Marvin says U-Hop will be more affordable than Uber or GrabCar. Fares of the two usually surge during rush hours (the surge could go as high as five times your normal fare for Uber and twice for GrabCar). In Manila, where a lot of families don’t even have enough for food, those add-ons make it almost impossible for them to avail of the services.
In contrast, U-Hop rides cost PHP 20 (US$0.42) plus the metered fare at any given time. Passengers also have the option to purchase unlimited rides for only PHP 499 (US$11) a month.
“Mass transportation is what the Philippines needs to solve traffic. And we are providing just that because we cater to the masses. So few are able to afford other transport apps. Now that there’s U-Hop, convenient, cheap, and safe transport isn’t only for the rich,” Marvin reckons.
Passengers may pay for their rides using several options: credit and debit cards, cash, or their reloadable NFC-enabled membership cards.
Passengers and U-Hop vehicle operators are all registered “members” of the U-Hop community.
Passengers need to download the app and register for free using their email or Facebook accounts. They will be asked to submit pertinent documents such as ID and proof of billing before their registration could be approved. If they lack documentation, they will be asked to visit a U-Hop office first. It’s the usual KYC (know your customer) process.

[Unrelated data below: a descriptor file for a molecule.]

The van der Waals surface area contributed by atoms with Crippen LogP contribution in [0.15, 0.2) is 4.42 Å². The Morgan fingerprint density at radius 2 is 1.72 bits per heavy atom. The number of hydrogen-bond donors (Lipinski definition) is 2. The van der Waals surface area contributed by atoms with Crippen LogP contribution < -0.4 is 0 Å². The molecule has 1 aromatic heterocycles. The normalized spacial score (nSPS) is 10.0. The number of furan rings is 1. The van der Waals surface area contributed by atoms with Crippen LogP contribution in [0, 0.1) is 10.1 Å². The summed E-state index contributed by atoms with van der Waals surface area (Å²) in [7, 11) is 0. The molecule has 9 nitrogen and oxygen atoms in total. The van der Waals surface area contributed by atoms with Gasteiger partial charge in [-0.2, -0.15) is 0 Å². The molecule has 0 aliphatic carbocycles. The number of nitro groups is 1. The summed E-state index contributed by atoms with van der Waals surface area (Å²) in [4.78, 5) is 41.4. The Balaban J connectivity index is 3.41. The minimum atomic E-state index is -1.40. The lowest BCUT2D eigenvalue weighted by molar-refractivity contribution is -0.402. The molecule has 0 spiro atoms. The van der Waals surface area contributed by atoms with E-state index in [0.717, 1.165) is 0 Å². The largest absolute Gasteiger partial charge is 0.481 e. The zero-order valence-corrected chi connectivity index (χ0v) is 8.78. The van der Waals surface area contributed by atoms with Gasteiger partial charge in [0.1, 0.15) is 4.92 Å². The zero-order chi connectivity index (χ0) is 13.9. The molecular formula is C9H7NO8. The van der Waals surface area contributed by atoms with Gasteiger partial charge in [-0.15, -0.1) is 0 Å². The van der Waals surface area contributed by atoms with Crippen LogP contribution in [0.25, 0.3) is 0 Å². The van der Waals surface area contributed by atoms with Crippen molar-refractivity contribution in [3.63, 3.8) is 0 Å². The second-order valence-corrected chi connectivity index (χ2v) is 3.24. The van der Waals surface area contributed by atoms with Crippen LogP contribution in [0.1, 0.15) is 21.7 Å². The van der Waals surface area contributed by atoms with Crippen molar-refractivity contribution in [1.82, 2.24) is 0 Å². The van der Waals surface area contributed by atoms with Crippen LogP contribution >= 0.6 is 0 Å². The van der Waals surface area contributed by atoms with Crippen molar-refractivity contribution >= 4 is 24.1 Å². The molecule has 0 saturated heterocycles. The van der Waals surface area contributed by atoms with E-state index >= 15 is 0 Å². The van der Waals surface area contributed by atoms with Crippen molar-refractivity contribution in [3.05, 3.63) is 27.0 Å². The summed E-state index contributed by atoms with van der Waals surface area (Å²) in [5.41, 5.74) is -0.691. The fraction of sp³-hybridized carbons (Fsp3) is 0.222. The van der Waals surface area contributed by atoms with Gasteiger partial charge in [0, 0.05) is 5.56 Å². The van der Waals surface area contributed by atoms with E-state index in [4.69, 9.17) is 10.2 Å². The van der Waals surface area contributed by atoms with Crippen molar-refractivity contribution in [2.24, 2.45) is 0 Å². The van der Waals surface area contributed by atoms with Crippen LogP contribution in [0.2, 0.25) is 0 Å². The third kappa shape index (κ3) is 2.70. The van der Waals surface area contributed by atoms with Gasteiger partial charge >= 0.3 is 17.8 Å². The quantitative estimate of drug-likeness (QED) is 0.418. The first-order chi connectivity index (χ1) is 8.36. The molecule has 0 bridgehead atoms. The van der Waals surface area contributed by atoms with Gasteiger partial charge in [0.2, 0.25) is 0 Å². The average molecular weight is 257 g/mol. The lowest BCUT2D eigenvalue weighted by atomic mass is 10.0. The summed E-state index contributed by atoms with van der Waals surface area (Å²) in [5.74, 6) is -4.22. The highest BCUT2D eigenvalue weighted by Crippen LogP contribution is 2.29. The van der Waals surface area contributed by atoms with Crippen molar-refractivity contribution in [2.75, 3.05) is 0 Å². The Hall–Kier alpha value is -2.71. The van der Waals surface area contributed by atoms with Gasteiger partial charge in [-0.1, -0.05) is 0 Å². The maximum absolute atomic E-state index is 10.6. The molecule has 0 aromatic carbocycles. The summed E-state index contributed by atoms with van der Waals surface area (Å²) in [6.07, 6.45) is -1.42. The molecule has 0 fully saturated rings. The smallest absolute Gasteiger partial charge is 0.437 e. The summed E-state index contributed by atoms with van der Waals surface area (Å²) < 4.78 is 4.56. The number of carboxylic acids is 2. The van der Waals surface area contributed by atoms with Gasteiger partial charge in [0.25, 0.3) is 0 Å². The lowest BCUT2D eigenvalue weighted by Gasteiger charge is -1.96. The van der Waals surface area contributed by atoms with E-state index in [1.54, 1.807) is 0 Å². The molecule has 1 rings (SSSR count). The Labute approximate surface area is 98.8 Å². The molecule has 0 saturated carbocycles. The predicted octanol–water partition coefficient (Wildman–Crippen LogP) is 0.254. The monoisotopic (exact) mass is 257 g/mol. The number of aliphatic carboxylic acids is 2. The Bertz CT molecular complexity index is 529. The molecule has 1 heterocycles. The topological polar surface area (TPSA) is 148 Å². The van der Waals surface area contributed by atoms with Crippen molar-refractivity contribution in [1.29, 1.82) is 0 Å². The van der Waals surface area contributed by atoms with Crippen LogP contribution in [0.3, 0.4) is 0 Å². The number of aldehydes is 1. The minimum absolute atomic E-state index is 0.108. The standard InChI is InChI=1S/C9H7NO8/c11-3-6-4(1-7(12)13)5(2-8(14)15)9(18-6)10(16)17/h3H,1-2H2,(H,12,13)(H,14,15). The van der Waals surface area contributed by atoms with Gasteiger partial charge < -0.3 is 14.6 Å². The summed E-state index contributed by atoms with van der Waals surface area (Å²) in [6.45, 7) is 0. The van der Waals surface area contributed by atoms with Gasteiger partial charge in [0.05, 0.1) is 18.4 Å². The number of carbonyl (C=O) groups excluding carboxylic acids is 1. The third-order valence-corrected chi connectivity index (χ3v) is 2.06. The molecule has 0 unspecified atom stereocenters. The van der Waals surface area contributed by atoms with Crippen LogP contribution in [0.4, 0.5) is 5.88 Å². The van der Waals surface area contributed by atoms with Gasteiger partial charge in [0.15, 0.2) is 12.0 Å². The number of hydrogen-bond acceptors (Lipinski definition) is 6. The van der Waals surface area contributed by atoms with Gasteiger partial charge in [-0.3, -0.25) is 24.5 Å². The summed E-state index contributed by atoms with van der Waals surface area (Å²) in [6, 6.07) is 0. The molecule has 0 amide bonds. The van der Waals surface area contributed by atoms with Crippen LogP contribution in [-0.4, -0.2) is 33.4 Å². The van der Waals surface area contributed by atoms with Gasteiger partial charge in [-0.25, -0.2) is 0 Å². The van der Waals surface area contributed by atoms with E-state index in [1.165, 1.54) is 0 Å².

Shuttle operators, for their part, are required to pay a one-time membership fee of PHP 150,000 (US$3,180) as well as a PHP 75,000 (US$1,590) for hardware – both of which could be paid in instalments. Hardware components include an NFC-enabled tablet, a GPS device, and a security device to be installed in the vehicle.
The membership fee may seem expensive, but Marvin says it’s actually economical if you look at the long-term benefits. In exchange for the fee, U-Hop covers the shuttle operator’s fuel expense and the driver’s pay, and guarantees the operator a monthly income for as long as he/she is a member of the company.
On the other hand, car operators providing the on-demand service do not need to pay a membership fee, while the security device is optional for them. That brings their one-time charge to around PHP 37,000 (US$785) only. Car owners will not be provided the guarantees that shuttle operators enjoy, but they would take home all of the metered fare paid by the rider, while U-Hop will pocket the fixed PHP 20 (US$0.42) charged on top of that fare.
Safety is paramount
Marvin explains all their membership procedures boil down to one key thing: safety. Registered passengers are issued NFC-enabled membership cards, which they swipe every time they ride U-Hop. “If something bad happens during a trip, then we would know right away who is on board,” he says.